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Learning to Love to Hate Robots

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Aethon's TUG robot

Hospital workers had polarized opinions of TUG, a robotic delivery system. Some saw it as a team player and loved it; others thought it was attention-seeking and resented it.


Several studies have recently been conducted to determine how humans and robots interact and how to improve the human-robot relationship. For example, a Carnegie Mellon University study examined how people responded to the Roomba robotic vacuum cleaner. The researchers found that people had low expectations, which Roomba then exceeded.

In another study, the University of Wisconsin, Madison's Bilge Mutlu observed how hospital workers responded to TUG, a robot that carries medical supplies from ward to ward. Mutlu found that TUG was a polarizing presence. Some workers loved the robot and found it pleasant, while others hated it and found it annoying.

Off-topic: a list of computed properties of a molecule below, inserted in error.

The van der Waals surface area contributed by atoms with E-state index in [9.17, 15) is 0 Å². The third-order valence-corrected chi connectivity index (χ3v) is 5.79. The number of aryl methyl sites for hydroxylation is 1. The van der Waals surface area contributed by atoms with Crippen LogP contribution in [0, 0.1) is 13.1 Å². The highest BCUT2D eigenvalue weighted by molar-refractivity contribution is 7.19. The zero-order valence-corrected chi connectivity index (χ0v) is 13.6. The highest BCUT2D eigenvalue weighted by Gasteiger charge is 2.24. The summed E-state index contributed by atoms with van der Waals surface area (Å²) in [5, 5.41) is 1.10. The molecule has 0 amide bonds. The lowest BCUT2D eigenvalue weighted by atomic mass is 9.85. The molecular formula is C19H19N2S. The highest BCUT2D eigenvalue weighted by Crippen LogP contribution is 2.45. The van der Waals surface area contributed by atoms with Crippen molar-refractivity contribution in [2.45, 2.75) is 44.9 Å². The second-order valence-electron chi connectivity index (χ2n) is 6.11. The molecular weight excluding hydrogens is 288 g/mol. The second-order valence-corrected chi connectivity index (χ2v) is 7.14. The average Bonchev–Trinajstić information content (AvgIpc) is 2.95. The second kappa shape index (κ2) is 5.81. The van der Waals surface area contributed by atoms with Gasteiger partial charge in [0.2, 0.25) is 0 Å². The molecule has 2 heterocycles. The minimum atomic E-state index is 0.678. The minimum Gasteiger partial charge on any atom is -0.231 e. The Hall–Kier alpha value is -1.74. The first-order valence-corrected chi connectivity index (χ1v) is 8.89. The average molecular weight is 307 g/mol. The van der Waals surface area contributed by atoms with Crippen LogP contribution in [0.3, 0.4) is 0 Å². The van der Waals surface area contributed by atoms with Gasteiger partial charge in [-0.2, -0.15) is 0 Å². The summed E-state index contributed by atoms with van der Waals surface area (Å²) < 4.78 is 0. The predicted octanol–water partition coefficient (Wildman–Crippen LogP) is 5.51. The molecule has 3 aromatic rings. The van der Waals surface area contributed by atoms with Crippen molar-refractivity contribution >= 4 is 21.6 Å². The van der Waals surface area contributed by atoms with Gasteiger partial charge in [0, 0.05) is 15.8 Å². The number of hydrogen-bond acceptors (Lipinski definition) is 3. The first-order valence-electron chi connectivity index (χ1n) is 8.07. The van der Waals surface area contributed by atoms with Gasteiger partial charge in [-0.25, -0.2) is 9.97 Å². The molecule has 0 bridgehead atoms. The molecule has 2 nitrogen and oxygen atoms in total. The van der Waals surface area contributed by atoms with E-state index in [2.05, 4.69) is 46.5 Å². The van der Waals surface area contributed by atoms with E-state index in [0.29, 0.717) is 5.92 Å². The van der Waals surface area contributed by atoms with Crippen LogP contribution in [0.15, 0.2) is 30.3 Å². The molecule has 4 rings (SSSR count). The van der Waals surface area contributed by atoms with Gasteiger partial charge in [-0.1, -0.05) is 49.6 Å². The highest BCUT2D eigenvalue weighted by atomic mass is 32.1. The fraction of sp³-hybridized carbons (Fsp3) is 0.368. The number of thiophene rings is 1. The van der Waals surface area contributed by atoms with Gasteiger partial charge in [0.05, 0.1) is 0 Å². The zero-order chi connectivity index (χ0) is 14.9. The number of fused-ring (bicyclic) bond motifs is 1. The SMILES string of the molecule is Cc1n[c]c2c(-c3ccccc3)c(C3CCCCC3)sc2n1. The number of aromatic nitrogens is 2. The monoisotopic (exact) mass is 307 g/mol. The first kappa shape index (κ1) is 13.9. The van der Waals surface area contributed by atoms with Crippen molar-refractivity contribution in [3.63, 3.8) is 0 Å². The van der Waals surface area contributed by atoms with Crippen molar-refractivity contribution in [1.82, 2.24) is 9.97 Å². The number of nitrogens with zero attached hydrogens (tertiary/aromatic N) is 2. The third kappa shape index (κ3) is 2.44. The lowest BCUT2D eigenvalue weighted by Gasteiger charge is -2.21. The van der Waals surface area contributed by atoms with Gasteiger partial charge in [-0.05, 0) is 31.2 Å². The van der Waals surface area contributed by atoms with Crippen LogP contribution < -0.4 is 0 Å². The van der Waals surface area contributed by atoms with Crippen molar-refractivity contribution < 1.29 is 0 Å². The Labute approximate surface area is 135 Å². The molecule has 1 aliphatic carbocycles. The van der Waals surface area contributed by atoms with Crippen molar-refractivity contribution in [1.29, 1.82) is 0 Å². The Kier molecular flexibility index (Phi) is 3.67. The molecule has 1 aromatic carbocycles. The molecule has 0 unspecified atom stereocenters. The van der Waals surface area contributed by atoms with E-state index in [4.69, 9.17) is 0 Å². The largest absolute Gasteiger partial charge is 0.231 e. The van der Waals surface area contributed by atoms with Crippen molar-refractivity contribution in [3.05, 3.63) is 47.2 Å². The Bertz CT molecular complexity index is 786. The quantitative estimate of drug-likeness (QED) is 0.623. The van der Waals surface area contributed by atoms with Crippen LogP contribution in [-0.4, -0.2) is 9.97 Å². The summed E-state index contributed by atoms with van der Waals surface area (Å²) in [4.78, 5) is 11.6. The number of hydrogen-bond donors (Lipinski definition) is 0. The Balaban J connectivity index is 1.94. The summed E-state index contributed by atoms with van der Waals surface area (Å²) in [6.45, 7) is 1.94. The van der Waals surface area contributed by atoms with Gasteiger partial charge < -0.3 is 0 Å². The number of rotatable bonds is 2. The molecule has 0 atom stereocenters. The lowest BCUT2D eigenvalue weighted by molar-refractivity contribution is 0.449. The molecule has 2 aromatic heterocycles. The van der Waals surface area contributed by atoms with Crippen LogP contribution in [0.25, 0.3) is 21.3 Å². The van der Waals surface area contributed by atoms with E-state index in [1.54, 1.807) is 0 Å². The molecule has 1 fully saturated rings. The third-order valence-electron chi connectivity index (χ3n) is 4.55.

Researchers are now trying to design robots to be more aesthetically pleasing. University College London's Kathleen Richardson says that researchers "design lots of robots to look like children so that people will imagine they have a more childlike mentality." Better-looking robots also may help humans to be more forgiving of mistakes.

Although the robots are functional, it is the lack of social skills that is coming between robots and humans. "If you are going to design robots with human-like capabilities, you have to design the appropriate social behavior that goes along with it," Mutlu says.

From New Scientist
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Abstracts Copyright © 2009 Information Inc., Bethesda, Maryland, USA


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